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Bishop Forces Out Beloved Nun

Sister refused to turn over financial control of the charity she founded and has run in Visalia for two decades.

August 12, 2003|Mark Arax | Times Staff Writer

VISALIA, Calif. — No place in California, save for the borderlands of Imperial, is poorer than this place. Like the fields, despair runs clear to the horizon.

So it comes as no surprise that residents approach the cluster of buildings on the north side of Visalia -- a refuge known as the Good News Center -- as if it were hallowed ground. For years, a small relentless nun with the unusual name of Sister Kenneth Quinn has performed what the down-and-out here consider miracles.

The center, built by the sister and a community of patrons and staffed by a small army of employees and volunteers, is a one-stop mall for the afflicted. Here, the hungry are fed, the tattered are clothed, the sick are mended, the aggrieved are given a lawyer and the homeless provided a bed.

Residents have long wondered what life would be like when the sister passed away. They had promised to carry on in her name and continue the mission of the local Daughters of Charity Order. What they never imagined is that the woman regarded as the "Mother Teresa of the San Joaquin Valley," alive and kicking at age 65, would be booted from the very place she built.

For The Record
Los Angeles Times Wednesday August 13, 2003 Home Edition Main News Part A Page 2 National Desk 0 inches; 31 words Type of Material: Correction
Visalia nun -- In Tuesday's California section, a photo caption accompanying an article on a Visalia nun misspelled the names of Kyle Nudson and his son Matthew as Nudsen and Mathew.

And yet it happened this summer, in the heat of a tiff with Bishop John T. Steinbock, head of the Diocese of Fresno.

After years of taking a hands-off approach to the Good News Center, Bishop Steinbock decided to change course a few weeks ago. Steinbock and the local Catholic Charities demanded a say-so in the center's budget, a level of oversight that the sister found demeaning.

She has now packed her belongings and left the center for good, declaring that her vow of obedience gives her no choice but to accept the bishop's decision to fire her.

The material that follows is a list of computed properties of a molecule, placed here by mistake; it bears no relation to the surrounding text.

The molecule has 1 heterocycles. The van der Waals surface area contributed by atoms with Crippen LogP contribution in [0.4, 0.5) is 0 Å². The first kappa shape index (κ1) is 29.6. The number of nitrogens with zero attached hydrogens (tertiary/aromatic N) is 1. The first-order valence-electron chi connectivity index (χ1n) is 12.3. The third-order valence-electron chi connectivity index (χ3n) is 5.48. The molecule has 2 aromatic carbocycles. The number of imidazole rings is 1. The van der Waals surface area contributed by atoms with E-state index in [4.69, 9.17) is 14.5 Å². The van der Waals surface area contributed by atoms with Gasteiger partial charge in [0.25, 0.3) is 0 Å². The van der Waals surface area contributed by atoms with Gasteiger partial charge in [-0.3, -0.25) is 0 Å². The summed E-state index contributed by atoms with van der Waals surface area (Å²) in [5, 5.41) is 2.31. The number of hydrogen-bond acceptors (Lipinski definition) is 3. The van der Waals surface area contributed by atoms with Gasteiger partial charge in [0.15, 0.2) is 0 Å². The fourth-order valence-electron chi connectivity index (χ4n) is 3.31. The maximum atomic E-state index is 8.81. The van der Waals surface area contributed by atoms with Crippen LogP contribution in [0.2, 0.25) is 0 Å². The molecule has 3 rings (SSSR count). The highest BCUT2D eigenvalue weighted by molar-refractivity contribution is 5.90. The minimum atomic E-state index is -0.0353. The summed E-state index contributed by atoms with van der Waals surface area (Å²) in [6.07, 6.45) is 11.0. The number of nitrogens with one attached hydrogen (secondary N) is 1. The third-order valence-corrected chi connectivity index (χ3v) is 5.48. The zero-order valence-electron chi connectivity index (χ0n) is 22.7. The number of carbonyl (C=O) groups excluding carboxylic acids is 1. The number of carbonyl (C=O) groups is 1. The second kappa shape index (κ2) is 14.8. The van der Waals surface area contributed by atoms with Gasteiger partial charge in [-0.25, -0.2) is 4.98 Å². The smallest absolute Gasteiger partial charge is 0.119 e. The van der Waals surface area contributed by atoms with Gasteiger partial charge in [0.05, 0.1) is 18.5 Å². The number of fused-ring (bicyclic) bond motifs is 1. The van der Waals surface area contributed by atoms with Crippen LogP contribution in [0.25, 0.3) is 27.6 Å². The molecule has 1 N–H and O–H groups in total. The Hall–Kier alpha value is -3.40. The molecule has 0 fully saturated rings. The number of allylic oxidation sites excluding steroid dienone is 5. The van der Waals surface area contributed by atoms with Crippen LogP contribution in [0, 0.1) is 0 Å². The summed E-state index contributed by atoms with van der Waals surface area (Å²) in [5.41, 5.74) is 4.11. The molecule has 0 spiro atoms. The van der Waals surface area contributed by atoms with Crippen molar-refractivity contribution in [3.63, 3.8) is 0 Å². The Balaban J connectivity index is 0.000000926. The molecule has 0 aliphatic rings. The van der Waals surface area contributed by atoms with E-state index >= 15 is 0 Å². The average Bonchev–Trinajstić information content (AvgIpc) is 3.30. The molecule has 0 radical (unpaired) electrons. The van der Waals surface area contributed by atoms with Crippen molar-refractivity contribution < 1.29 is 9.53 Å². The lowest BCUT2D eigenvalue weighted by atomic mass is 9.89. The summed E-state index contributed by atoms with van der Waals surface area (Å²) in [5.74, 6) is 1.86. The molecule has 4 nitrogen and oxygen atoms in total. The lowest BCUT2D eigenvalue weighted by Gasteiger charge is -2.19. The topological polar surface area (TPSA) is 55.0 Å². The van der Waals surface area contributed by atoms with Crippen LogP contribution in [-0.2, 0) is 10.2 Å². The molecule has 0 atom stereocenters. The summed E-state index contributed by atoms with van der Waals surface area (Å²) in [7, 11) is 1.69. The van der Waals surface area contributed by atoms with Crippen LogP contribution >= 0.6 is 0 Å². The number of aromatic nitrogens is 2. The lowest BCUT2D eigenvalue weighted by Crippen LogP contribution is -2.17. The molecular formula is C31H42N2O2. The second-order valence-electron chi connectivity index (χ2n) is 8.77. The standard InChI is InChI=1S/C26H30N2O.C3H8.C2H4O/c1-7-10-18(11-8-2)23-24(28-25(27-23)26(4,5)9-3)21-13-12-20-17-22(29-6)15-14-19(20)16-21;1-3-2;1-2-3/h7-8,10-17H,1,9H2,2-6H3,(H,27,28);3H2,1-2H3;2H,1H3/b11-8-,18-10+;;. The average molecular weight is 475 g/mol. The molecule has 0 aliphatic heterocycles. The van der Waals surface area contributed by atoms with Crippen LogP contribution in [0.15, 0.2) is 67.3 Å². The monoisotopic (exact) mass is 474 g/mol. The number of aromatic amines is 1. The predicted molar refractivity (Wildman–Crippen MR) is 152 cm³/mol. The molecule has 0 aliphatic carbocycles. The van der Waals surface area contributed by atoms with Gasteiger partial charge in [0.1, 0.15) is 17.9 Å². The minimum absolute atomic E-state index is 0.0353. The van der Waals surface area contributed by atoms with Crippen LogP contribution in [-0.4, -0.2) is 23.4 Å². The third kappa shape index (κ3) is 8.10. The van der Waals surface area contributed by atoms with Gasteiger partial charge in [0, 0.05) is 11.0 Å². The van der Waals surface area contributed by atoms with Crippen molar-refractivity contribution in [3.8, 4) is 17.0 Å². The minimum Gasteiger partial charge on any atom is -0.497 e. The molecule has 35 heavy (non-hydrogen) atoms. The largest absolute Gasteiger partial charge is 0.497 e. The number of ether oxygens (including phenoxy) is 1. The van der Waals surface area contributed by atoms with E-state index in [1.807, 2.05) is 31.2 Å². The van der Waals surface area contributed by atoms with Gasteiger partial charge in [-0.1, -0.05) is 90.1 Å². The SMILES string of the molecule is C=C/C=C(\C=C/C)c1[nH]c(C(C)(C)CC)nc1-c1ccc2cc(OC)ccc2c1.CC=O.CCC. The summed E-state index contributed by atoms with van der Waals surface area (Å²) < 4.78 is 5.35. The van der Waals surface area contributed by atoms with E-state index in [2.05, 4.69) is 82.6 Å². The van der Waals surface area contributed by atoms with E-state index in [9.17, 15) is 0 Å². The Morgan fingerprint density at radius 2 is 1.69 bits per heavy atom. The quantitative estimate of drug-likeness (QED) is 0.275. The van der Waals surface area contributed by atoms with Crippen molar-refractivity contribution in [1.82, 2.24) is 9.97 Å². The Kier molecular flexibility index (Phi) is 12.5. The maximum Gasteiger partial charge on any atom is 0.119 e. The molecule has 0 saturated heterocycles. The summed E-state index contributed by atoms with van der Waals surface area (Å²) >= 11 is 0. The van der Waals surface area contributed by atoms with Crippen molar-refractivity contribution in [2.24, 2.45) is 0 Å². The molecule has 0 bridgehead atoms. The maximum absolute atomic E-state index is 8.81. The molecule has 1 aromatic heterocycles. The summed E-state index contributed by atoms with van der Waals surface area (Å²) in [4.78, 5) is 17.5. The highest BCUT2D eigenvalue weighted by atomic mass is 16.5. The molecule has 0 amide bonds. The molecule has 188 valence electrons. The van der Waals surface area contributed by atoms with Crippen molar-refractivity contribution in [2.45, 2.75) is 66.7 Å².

But the community of Visalia has taken no such vow. In the last week, many staff and volunteers have decided to follow her out the door, throwing the future of the center -- the only place of its kind in this sprawling farm belt -- in doubt.

"This whole thing is about politics, and the sister has no patience for politics," said Pete Moreno, the center's maintenance man and driver. "We had a good thing going and, like they say, 'If it isn't broke, why fix it?'

"Now everything's gone crazy and a lot of us are quitting. She asked us not to, but how can we stay?"

Before she left, Sister Kenneth made one final try at holding on. She proposed to cut the center's last ties to Catholic Charities and cast its lot with the western headquarters of the Daughters of Charity. The bishop, though, refused to give up the reins.

Steinbock wrote a lengthy letter to the Good News Center's staff, volunteers and patrons, underscoring that the center belonged to his diocese and detailing Sister Kenneth's insubordination. He said he had no choice but to remove the sister and two of her fellow nuns.

"This was tragic for everyone involved," wrote the bishop, who has since declined to comment. "The sisters will be missed greatly, but our work for the poor must continue."

Visalia Mayor Jesus J. Gamboa and the City Council are urging both sides to declare a six-month "cooling-off period" in the hope that Sister Kenneth might be allowed to return. Last week, 75 of her supporters drove to the bishop's house in Fresno and protested for an hour, chanting, "S.O.S.! Save Our Sister!" Their cries fell on deaf ears. The bishop, neighbors said, was gone on a long-due vacation.

"He's being intractable," said Bob Felts, a longtime Visalia attorney who's donated thousands of hours of legal work to the center. "The bishop isn't thinking of the best interests of the poor. What it comes down to is a personality conflict between him and the sister."

Poorest in State

Year after year, the numbers hardly change: The jobless rate in Tulare County stays stuck at 17% while nearly a third of the population lives in poverty. This county ranks as the No. 2 farm producer in the nation -- and the No. 1 producer of milk -- yet more poor people report fighting hunger here -- 47% -- than in any other county in California.

It's not as if farmers are unwilling to help, Sister Kenneth says. They simply needed a network of gleaners willing to pick up their culls and deliver them to the poor. That's where the sister and her band of hardy volunteers stepped in.

The middle child of a big Irish family in Chicago, she followed the path of two older sisters who joined the Daughters of Charity. Arriving in Visalia in 1981 after a stint at a children's home in Rosemead, she began working with Sister Ursula Peternel, a beloved nun who became her mentor.

"There was no homeless shelter, no soup kitchen, no health clinic, no thrift store, no immigration office. Nothing," she recalled.

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